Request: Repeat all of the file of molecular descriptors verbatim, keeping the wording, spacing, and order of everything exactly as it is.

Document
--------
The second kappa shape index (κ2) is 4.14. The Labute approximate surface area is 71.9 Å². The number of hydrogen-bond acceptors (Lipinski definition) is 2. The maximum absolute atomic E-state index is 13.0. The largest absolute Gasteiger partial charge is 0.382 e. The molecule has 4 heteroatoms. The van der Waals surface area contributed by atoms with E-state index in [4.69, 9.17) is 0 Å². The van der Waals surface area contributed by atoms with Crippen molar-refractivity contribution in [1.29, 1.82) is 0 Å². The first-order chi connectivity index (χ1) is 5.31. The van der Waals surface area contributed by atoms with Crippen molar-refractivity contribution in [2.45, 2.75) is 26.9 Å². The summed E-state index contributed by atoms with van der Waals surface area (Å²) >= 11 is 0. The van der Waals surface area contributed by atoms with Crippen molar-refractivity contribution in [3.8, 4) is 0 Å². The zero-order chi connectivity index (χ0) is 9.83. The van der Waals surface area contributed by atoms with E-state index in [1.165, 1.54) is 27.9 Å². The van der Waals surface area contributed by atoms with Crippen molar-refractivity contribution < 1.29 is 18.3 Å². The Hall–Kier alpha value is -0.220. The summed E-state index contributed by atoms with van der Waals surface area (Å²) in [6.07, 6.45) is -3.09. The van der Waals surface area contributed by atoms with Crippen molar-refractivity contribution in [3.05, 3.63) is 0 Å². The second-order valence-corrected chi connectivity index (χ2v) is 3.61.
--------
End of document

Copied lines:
The second kappa shape index (κ2) is 4.14. The Labute approximate surface area is 71.9 Å². The number of hydrogen-bond acceptors (Lipinski definition) is 2. The maximum absolute atomic E-state index is 13.0. The largest absolute Gasteiger partial charge is 0.382 e. The molecule has 4 heteroatoms. The van der Waals surface area contributed by atoms with E-state index in [4.69, 9.17) is 0 Å². The van der Waals surface area contributed by atoms with Crippen molar-refractivity contribution in [1.29, 1.82) is 0 Å². The first-order chi connectivity index (χ1) is 5.31. The van der Waals surface area contributed by atoms with Crippen molar-refractivity contribution in [2.45, 2.75) is 26.9 Å². The summed E-state index contributed by atoms with van der Waals surface area (Å²) >= 11 is 0. The van der Waals surface area contributed by atoms with Crippen molar-refractivity contribution in [3.8, 4) is 0 Å². The zero-order chi connectivity index (χ0) is 9.83. The van der Waals surface area contributed by atoms with E-state index in [1.165, 1.54) is 27.9 Å². The van der Waals surface area contributed by atoms with Crippen molar-refractivity contribution < 1.29 is 18.3 Å². The Hall–Kier alpha value is -0.220. The summed E-state index contributed by atoms with van der Waals surface area (Å²) in [6.07, 6.45) is -3.09. The van der Waals surface area contributed by atoms with Crippen molar-refractivity contribution in [3.05, 3.63) is 0 Å². The second-order valence-corrected chi connectivity index (χ2v) is 3.61.